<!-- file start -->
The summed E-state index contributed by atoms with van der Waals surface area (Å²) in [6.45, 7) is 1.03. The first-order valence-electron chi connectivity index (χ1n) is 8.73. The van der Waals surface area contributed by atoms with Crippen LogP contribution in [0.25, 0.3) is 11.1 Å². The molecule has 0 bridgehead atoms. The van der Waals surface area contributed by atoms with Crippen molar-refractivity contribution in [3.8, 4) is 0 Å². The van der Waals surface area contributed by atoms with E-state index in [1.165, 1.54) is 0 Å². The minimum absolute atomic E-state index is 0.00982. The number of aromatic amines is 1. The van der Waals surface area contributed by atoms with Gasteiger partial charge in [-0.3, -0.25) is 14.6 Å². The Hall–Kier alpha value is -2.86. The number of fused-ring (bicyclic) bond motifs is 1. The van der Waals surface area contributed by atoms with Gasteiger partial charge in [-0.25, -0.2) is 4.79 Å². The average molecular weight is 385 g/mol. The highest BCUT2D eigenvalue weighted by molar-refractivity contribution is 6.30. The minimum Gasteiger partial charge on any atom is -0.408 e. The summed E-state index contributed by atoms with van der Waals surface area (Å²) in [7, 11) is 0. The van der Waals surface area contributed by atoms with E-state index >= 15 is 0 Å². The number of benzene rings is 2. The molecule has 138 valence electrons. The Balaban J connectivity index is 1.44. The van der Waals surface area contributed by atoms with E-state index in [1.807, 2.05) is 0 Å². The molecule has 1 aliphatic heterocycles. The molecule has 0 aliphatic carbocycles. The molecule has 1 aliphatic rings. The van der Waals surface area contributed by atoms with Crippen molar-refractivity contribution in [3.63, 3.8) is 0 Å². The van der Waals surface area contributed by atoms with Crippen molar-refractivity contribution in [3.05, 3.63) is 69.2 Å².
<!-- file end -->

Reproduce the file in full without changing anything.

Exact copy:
The summed E-state index contributed by atoms with van der Waals surface area (Å²) in [6.45, 7) is 1.03. The first-order valence-electron chi connectivity index (χ1n) is 8.73. The van der Waals surface area contributed by atoms with Crippen LogP contribution in [0.25, 0.3) is 11.1 Å². The molecule has 0 bridgehead atoms. The van der Waals surface area contributed by atoms with Crippen molar-refractivity contribution in [3.8, 4) is 0 Å². The van der Waals surface area contributed by atoms with E-state index in [1.165, 1.54) is 0 Å². The minimum absolute atomic E-state index is 0.00982. The number of aromatic amines is 1. The van der Waals surface area contributed by atoms with Gasteiger partial charge in [-0.3, -0.25) is 14.6 Å². The Hall–Kier alpha value is -2.86. The number of fused-ring (bicyclic) bond motifs is 1. The van der Waals surface area contributed by atoms with Gasteiger partial charge in [-0.25, -0.2) is 4.79 Å². The average molecular weight is 385 g/mol. The highest BCUT2D eigenvalue weighted by molar-refractivity contribution is 6.30. The minimum Gasteiger partial charge on any atom is -0.408 e. The summed E-state index contributed by atoms with van der Waals surface area (Å²) in [7, 11) is 0. The van der Waals surface area contributed by atoms with E-state index >= 15 is 0 Å². The number of benzene rings is 2. The molecule has 138 valence electrons. The Balaban J connectivity index is 1.44. The van der Waals surface area contributed by atoms with E-state index in [1.807, 2.05) is 0 Å². The molecule has 1 aliphatic heterocycles. The molecule has 0 aliphatic carbocycles. The molecule has 1 aliphatic rings. The van der Waals surface area contributed by atoms with Crippen molar-refractivity contribution in [3.63, 3.8) is 0 Å². The van der Waals surface area contributed by atoms with Crippen molar-refractivity contribution in [3.05, 3.63) is 69.2 Å².